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Cassini Significant Events for 04/07/05 - 04/13/05



Cassini Significant Events
for 04/07/05 - 04/13/05

The most recent spacecraft telemetry was acquired Wednesday from the
Goldstone tracking station. The Cassini spacecraft is in an excellent state
of health and is operating normally. Information on the present position and
speed of the Cassini spacecraft may be found on the "Present Position" web
page located at http://saturn.jpl.nasa.gov/operations/present-position.cfm .

Activities this week:

The final science activities in S09 included several magnetospheric boundary
and solar wind campaigns performed by the Magnetospheric and Plasma Science
(MAPS) instruments. In addition the Composite InfraRed Spectrometer (CIRS)
and Visual and Infrared Mapping Spectrometer (VIMS) took data for the joint
creation of far-IR maps of Saturn.

At the start of this first week of S10 execution, Magnetospheric Imaging
Instrument performed a Solar Wind Magnetospheric Boundary Campaign, Imaging
Science Subsystem (ISS) obtained an ansa movie of the F ring at high
resolution/low phase, Ultraviolet Imaging Spectrograph observed a Saturn
occultation of Delta Orionis, and RADAR performed three  separate
polarization measurements of the rings and Saturn. Other atmospheric
observations included VIMS observations of the occultation of Alp CMi by
Saturn and of the high phase limb.

Thursday, April 7:

This is very much a bits-and-pieces kind of day with many events occurring
both in development and operations.  It gives a good idea of what a day in
the life of a flight project is like.

All teams and offices supported the Cassini Monthly Management review.

Uplink Operations completed radiation of all files in preparation for the
start of S10 execution tomorrow evening.

RADAR performed an engineering test on-board the spacecraft.

The files for the S10 Live Inertial Vector Propagator (IVP) update that will
execute on April 14 were successfully tested in the Integrated Test
Laboratory and the output products published in the project file repository.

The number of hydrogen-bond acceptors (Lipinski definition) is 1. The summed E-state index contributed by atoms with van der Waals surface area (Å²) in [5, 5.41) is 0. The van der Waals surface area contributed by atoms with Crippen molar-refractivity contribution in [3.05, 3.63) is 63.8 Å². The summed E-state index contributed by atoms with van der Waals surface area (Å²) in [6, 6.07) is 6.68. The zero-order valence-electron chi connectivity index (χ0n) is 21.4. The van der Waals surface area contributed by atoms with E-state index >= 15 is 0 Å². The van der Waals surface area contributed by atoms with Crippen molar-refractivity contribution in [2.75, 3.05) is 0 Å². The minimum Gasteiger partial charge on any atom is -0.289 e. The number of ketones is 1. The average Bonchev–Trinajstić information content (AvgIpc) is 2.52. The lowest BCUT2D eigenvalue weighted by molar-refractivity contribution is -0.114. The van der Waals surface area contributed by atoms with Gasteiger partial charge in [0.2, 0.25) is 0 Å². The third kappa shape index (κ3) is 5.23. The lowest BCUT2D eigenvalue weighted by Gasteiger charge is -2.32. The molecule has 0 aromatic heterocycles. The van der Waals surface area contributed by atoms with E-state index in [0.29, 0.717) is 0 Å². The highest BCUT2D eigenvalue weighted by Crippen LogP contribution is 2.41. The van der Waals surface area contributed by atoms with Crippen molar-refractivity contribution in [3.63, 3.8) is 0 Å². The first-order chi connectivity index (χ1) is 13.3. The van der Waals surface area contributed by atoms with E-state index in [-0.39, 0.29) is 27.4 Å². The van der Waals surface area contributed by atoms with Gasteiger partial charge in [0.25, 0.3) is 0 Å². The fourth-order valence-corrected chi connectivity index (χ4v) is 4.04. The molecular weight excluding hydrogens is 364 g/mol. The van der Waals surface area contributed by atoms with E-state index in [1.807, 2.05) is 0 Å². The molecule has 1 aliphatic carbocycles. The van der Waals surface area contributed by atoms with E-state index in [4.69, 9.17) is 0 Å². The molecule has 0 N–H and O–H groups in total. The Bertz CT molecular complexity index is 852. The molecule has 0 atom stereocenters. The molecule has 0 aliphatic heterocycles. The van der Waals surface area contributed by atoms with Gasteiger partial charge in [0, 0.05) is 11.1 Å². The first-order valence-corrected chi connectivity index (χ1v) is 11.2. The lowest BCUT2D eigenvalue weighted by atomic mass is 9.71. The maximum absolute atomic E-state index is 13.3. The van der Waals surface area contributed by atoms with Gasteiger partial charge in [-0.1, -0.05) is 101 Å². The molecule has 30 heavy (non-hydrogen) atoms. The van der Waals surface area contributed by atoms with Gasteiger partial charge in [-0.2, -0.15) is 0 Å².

Cassini Outreach participated in the National Council for the Teachers of
Mathematics  (NCTM) Conference in Anaheim, CA April 6-9, 2005. Outreach
staffed the JPL booth, interacting with math teachers at the conference.
Outreach also attended a variety of professional sessions on teaching
different aspects of mathematics as well as current trends in mathematics
education.

Friday, April 8:

The keys to the spacecraft were officially handed over today by the S09
sequence leads to those leading S10.  S10 contains the first multi-day,
multi-vector IVP update, the second live moveable block performed during
tour, the first being for Phoebe in June 2004, four OTMs, one targeted
encounter - Titan 5, and 5 non-targeted encounters of Epimetheus, Mimas,
Calypso, Tethys, and Titan.

Navigation delivered the final Orbit Determination solution for OTM-21.  The
command approval meeting, uplink, and execution will occur tomorrow.

Delivery Coordination Meetings were held for the Inertial Vector Propagator
(IVP) V10.6, and E-Kernel Generation software v2.

The Science Operations Plan Update process has concluded for sequence S12.
Output products have been handed off to the sequence developers for next
week's start of the Science and Sequence Update process.

Saturday, April 9:

Orbit trim maneuver #21 (OTM-21) was completed this evening.

The main engine burn began at 8:15 p.m. PST.  A "quick look" immediately